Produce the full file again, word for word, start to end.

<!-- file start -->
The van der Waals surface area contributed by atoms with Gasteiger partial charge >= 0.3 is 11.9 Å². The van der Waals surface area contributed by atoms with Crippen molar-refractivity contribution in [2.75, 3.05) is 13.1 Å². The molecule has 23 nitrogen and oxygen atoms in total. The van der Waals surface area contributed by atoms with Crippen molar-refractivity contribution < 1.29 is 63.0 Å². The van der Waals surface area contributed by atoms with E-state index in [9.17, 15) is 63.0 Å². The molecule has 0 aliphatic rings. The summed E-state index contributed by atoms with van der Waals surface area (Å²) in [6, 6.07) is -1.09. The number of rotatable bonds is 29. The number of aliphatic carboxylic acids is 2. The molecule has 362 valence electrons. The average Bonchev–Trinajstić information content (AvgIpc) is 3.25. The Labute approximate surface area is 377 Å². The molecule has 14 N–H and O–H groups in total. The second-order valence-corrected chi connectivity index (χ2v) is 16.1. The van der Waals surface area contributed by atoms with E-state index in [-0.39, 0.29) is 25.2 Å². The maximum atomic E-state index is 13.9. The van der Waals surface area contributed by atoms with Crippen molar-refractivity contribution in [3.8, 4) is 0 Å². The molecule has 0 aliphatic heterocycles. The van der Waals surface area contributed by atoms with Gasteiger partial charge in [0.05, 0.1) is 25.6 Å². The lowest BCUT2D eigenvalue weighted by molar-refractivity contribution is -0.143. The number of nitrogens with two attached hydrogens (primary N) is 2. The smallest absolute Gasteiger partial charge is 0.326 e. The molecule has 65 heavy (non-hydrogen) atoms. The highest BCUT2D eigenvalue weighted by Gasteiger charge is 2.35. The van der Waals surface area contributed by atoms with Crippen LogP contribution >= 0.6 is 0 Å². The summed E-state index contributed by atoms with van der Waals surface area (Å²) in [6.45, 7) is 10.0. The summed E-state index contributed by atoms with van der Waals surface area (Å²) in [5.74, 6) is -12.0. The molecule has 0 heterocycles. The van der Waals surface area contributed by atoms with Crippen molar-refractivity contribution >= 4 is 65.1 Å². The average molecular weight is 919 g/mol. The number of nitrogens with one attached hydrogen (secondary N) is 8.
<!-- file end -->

The van der Waals surface area contributed by atoms with Gasteiger partial charge >= 0.3 is 11.9 Å². The van der Waals surface area contributed by atoms with Crippen molar-refractivity contribution in [2.75, 3.05) is 13.1 Å². The molecule has 23 nitrogen and oxygen atoms in total. The van der Waals surface area contributed by atoms with Crippen molar-refractivity contribution < 1.29 is 63.0 Å². The van der Waals surface area contributed by atoms with E-state index in [9.17, 15) is 63.0 Å². The molecule has 0 aliphatic rings. The summed E-state index contributed by atoms with van der Waals surface area (Å²) in [6, 6.07) is -1.09. The number of rotatable bonds is 29. The number of aliphatic carboxylic acids is 2. The molecule has 362 valence electrons. The average Bonchev–Trinajstić information content (AvgIpc) is 3.25. The Labute approximate surface area is 377 Å². The molecule has 14 N–H and O–H groups in total. The second-order valence-corrected chi connectivity index (χ2v) is 16.1. The van der Waals surface area contributed by atoms with E-state index in [-0.39, 0.29) is 25.2 Å². The maximum atomic E-state index is 13.9. The van der Waals surface area contributed by atoms with Crippen molar-refractivity contribution in [3.8, 4) is 0 Å². The molecule has 0 aliphatic heterocycles. The van der Waals surface area contributed by atoms with Gasteiger partial charge in [0.05, 0.1) is 25.6 Å². The lowest BCUT2D eigenvalue weighted by molar-refractivity contribution is -0.143. The number of nitrogens with two attached hydrogens (primary N) is 2. The smallest absolute Gasteiger partial charge is 0.326 e. The molecule has 65 heavy (non-hydrogen) atoms. The highest BCUT2D eigenvalue weighted by Gasteiger charge is 2.35. The van der Waals surface area contributed by atoms with Crippen LogP contribution >= 0.6 is 0 Å². The summed E-state index contributed by atoms with van der Waals surface area (Å²) in [6.45, 7) is 10.0. The summed E-state index contributed by atoms with van der Waals surface area (Å²) in [5.74, 6) is -12.0. The molecule has 0 heterocycles. The van der Waals surface area contributed by atoms with Crippen molar-refractivity contribution >= 4 is 65.1 Å². The average molecular weight is 919 g/mol. The number of nitrogens with one attached hydrogen (secondary N) is 8.